U.S. security interests in Africa are considered sufficiently important to justify the recent creation of a new military combat command called AFCOM (for African Command.) AFCOM will be responsible for potential operations in every African country except Egypt. The continued existence in Africa of collapsed and failing states and their dangerous ungoverned spaces, as well as the need to protect energy supply lines, have raised Africa’s visibility within the U.S. national security calculus.
Where is Africa going fifty years after the end of colonial rule? As far as economic development is concerned, the results have been disappointing. Despite improvement since the end of the Cold War under World Bank mentoring, there is still no African “tiger” comparable to Malaysia, Thailand or Singapore. It is important for U.S. foreign interests that Africa does better in achieving self-sustaining economic growth. It is important that our substantial annual expenditures for food aid and humanitarian relief be replaced by expanded trade and investment.
U.S. development policy toward Africa has been particularly creative during the Administration of George W. Bush. The creation of the Millennium Challenge Corporation has begun the process of selecting and financing those African countries that show the most promise for true economic expansion and wealth creation. Debt relief and trade advantages for African exports have been broadened and deepened. More than any other President, George W. Bush has underscored the need and support for a vigorous indigenous private sector in Africa.
U.S. development policy toward Africa has been particular creative during the Administration of George W. Bush.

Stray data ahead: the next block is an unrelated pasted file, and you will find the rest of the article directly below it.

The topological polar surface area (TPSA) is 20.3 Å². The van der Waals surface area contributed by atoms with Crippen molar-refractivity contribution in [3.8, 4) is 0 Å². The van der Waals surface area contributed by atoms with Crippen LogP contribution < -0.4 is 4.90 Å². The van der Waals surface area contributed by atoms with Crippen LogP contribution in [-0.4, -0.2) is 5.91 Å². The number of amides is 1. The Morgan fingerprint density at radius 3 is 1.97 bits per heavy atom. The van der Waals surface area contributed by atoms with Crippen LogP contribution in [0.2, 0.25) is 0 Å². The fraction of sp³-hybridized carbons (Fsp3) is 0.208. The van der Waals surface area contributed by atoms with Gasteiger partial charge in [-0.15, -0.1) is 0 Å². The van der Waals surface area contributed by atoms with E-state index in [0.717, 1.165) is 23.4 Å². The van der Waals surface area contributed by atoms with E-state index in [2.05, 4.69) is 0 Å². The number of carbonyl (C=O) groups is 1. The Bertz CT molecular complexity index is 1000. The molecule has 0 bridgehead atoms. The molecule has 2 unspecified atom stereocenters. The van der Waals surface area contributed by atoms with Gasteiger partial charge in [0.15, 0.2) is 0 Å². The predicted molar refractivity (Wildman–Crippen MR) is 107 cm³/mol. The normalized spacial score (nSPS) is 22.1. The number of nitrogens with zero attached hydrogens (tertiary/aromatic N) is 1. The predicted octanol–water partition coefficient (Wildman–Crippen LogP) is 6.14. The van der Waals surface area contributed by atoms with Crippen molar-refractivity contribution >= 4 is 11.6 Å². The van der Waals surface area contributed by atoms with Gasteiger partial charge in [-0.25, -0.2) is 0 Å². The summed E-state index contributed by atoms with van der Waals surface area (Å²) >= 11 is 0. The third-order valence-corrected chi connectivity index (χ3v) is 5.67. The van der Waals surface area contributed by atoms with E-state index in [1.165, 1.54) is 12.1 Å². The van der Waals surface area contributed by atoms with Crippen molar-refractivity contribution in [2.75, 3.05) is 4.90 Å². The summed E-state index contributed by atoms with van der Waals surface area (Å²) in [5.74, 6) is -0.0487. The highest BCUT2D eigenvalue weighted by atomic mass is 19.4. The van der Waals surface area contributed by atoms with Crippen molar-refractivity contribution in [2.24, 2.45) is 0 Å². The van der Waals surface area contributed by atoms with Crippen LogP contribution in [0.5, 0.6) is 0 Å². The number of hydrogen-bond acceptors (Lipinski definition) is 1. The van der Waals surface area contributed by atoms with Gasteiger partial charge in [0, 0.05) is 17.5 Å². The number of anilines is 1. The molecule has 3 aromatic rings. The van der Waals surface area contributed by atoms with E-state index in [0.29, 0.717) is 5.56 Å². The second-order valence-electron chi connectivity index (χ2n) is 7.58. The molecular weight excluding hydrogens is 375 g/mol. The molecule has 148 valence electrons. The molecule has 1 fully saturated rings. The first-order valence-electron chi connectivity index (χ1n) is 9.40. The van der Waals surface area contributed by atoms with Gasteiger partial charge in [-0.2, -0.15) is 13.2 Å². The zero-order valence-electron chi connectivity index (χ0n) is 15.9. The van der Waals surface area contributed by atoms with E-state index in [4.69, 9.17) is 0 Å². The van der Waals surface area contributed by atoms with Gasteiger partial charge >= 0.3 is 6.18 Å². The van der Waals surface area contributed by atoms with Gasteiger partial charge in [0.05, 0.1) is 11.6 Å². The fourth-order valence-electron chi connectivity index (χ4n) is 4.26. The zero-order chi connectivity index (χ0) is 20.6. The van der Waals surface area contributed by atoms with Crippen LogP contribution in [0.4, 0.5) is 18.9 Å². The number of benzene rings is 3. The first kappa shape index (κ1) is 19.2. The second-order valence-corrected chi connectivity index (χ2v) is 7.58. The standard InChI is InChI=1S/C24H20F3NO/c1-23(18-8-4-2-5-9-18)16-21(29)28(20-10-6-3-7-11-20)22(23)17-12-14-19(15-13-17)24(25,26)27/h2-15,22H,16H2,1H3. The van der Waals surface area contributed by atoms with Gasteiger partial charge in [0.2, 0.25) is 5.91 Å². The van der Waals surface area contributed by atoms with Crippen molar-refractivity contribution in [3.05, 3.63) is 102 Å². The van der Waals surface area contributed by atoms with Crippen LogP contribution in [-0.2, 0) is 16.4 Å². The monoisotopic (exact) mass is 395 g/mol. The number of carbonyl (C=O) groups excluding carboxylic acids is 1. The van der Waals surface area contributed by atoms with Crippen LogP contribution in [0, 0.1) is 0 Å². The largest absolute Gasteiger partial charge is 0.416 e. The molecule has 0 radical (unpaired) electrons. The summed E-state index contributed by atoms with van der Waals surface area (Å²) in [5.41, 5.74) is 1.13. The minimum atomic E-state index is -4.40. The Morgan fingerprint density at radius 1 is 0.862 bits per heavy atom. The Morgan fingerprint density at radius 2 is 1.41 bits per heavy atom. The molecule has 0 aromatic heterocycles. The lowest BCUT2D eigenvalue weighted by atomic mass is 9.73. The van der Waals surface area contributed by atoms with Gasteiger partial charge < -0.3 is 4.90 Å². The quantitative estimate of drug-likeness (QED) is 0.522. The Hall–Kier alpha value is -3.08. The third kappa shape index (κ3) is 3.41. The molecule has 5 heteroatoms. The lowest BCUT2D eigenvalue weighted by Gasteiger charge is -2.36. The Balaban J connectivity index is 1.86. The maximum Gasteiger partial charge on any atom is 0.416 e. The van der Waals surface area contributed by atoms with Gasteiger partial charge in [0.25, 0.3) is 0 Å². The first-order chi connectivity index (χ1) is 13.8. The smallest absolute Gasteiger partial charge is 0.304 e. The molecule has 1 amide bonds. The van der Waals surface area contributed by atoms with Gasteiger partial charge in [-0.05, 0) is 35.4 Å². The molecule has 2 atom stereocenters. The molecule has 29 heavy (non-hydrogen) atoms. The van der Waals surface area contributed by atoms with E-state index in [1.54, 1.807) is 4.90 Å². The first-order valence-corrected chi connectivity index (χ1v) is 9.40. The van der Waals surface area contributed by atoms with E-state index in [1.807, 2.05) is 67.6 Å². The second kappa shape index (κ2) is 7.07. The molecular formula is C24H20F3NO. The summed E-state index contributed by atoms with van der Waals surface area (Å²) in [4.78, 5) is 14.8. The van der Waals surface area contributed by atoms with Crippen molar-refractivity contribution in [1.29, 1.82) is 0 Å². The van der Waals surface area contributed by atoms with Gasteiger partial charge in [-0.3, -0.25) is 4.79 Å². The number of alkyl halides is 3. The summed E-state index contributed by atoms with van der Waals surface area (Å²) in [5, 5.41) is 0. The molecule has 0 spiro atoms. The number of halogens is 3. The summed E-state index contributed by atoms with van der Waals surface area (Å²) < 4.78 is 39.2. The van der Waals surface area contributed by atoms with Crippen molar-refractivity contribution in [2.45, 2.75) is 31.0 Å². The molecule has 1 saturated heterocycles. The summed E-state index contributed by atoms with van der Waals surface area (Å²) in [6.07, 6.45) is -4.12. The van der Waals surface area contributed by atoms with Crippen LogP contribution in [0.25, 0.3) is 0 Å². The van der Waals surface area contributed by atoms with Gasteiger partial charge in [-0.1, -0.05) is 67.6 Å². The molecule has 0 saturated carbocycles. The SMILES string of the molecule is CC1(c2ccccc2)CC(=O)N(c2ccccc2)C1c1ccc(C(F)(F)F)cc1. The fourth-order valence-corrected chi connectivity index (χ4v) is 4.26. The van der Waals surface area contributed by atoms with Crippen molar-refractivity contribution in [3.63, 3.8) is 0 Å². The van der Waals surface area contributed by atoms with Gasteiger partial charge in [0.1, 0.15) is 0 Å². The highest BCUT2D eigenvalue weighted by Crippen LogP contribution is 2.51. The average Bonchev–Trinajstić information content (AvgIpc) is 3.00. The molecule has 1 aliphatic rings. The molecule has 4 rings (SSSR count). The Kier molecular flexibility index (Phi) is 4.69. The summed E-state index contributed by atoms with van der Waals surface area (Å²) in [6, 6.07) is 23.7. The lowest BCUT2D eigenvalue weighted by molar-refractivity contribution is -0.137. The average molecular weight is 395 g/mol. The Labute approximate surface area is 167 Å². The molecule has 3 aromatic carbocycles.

Africa is doing much better in another area of interest to Washington – democratization. More and more countries are enjoying peaceful transitions from one elected government to a successor. Democracy has become irreversible in about 10 African countries. African progress in this area stands in stark contrast to the unsavory choices in some Middle East countries between the corrupt elites or the radical Islamists. In this aspect, at least, Sub-Saharan Africa is in the vanguard.
Those of us who follow events in Africa daily are deeply frustrated and troubled by continuing tragedies such as the genocide in Darfur and the suicidal repression in Zimbabwe. But there is also great potential and significant hope that Africa will nonetheless take its place as a productive participant in the global economy. Countries like South Africa, Tanzania, Ghana, Mozambique and Botswana are moving in that direction.
The U.S. has learned a great deal over half a century about what works and what doesn’t in the context of African culture. This is no time to reduce our engagement with Africa. On the contrary, good opportunities are out there in terms of raw materials, agricultural innovation, abundant energy and hard working populations. Americans need to take advantage of this potential before India and China slip in ahead of us.
Herman J. Cohen is a former Ambassador to Senegal who served as Assistant Secretary of State for African Affairs under President George H.W. Bush. He is the author of “Intervening in Africa: Superpower Peacemaking in a Troubled Continent.”